Answer- Good question Mike! I just love these husband and wife debates about the Texas Transportation Code! That encourages me to continue with this column because when we start debating the Transportation Code at home, work, gym, radio and even church, someone will be educated. It’s my belief this person will be a more conscientious and safe driver in southeast Texas and wherever they may travel. Mike, the debate between you and your wife about a bulb that is out on your vehicle is surely a violation of the Transportation Code of Texas. You ask what if I checked my car and all my bulbs were operating correctly. The Texas Transportation Code is much different than any other code in Texas. Mike, with the Texas Transportation Code, culpable mental state is not applicable, meaning we don’t have to show your intent was to speed, or that you intentionally drove a vehicle with a bulb blown out … just that you operated a vehicle in violation! Law enforcement officers hear all the time from motorists, “Officer I didn’t mean to, I didn’t know, I wasn’t aware, I wasn’t trying to,” and none of these statements release you from the liability for a violation of the Texas Transportation Code. Remember, all the officer has to prove is you did the violation, not that you intended to commit the violation! So Mike I’m not quite sure what your answer was in the debate, but if you said it wasn’t a violation, if I were you, I’d go invest in a few pair of ear plugs. Hey Mike, flowers and a nice dinner wouldn’t hurt either (smile)!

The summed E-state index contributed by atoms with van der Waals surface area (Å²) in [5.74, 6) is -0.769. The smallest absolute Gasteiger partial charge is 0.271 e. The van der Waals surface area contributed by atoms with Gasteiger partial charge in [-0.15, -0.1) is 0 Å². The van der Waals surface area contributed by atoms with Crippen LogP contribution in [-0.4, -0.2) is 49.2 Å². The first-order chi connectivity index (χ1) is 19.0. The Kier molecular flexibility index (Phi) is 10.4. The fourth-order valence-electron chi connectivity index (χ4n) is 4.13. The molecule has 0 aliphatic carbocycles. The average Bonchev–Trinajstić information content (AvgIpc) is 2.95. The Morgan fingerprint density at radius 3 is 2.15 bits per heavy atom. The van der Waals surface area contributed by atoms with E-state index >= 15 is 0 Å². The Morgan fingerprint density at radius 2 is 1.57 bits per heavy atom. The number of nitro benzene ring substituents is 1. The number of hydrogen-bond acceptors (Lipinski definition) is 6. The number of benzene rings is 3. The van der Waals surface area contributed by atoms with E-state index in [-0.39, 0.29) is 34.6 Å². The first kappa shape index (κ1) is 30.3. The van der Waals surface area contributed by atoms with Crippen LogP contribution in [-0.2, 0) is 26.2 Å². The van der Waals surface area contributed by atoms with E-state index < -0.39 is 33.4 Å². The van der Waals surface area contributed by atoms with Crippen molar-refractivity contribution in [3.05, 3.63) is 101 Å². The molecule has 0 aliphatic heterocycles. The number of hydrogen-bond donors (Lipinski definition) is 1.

Dianna from Groves Asks- My question is what is the speed limit on Highway 69 feeder road between Jimmy Johnson Boulevard and Highway 365? Enjoy reading your column every Tuesday!
Answer- Good question Dianna! I can only imagine why you ask this question and it’s because there are no speed limit signs on the Highway 69 feeder north of Jimmy Johnson Boulevard. As much as I can tell, the speed limit is 50 mph because that is what the speed limit is on the south side of Jimmy Johnson on Highway 69 feeder. Thanks Dianna! I will get in touch with Texas Department of Transportation to install additional speed limit signs in that area for both south and north bound traffic. Dianna, it is citizens like you that step up and say something that can make a change for safer and more informed motorists in Port Arthur and neighboring communities. One person can make a change, one person can make a difference! You will never know if you don’t at least try to fix it yourself or you can take the easy way out and “Ask A Cop!” We can all take a part in making Port Arthur and safer motoring community.
Join Me, Officer Antoine for Ask A Cop live, on KSAP 96.9 FM The Breeze radio station, every Tuesday for at least 1 hour from 1 p.m. -until we are done. Tune in and listen as Officer Antoine discusses in detail the newly released “Ask A Cop” article that printed in The News. You can also tune in via Internet at www.ksapthebreeze.org. Feel free to call in and ask your question live to Officer Antoine at (409) 982-0247. Remember to email your questions to firstname.lastname@example.org , or call 409-984-8541 and leave a voice mail question, or mail them to: Ofc. Rickey Antoine, 645 4th Street, Port Arthur, Texas, 77640. If you happen to see me in public you can always free and comfortable to approach and “Ask A Cop!”